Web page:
Hyaluronic acid (HA) is an extracellular matrix glycosaminoglycan localized in the stroma of solid tumors, where it facilitates cell movement and thus tumor invasion and metastasis. This localization of HA is due to its synthesis by stromal fibroblasts in response to paracrine factors produced by the tumor. Such tumor-stromal interactions have been shown to be crucial to the development and progression of prostate cancer. Suramin is an effective antitumor agent in hormone-refractory prostate cancer, but its mechanism(s) of action is not well understood. However, the properties of suramin as an agent which disrupts growth factor action, and the importance of tumor-stroma interactions in prostate tumor development and in HA synthesis led us to study the effect of suramin on HA synthesis. Suramin inhibited HA synthesis by calf serum-stimulated Swiss 3T3 fibroblasts at clinically relevant concentrations (IC50 = 183 μg/mL). Increasing the serum concentration from 10 to 20% did not change the IC50 for HA synthesis, but increased the IC50 for [3H]thymidine incorporation from 206 to 342 μg/mL, indicating that the antiproliferative effect of suramin can be dissociated from its effect on HA synthesis. Suramin did not alter the cellular concentrations of the two precursors for HA synthesis (UDP-glucuronic acid and UDP-N-acetylglucosamine) at early time points and did not inhibit the HA synthetase activity of isolated membranes at concentrations up to 800 μg/mL. However, suramin treatment abolished the rise in HA synthetase activity that follows the serum stimulation of quiescent 3T3 fibroblasts in a concentration-dependent fashion, indicating an effect of suramin on the signal transduction pathways involved in the regulation of HA synthesis. These data suggest that one mechanism responsible for suramin's antitumor effect is to block tumor-associated HA synthesis, which is a component of tumor progression.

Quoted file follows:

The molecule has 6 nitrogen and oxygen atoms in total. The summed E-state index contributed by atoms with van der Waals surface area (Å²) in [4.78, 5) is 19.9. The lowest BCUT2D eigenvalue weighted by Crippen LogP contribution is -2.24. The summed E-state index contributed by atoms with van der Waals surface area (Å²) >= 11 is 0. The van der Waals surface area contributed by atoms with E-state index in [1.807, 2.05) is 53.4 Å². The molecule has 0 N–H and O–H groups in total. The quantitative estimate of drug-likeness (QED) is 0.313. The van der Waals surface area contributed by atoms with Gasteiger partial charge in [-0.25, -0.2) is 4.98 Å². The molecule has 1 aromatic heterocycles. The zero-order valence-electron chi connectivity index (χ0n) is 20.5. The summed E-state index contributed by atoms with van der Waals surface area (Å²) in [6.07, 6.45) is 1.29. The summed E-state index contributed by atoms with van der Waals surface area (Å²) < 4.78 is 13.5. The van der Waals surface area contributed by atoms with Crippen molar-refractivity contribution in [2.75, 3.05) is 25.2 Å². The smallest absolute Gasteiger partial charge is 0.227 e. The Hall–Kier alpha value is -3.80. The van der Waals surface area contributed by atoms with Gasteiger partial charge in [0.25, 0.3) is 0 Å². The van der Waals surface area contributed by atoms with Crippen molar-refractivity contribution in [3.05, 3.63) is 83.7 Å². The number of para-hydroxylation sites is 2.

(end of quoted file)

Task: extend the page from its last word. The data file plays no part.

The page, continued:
|Original language||English (US)|
|Number of pages||8|
|State||Published - Dec 1 1993|
ASJC Scopus subject areas
- Cancer Research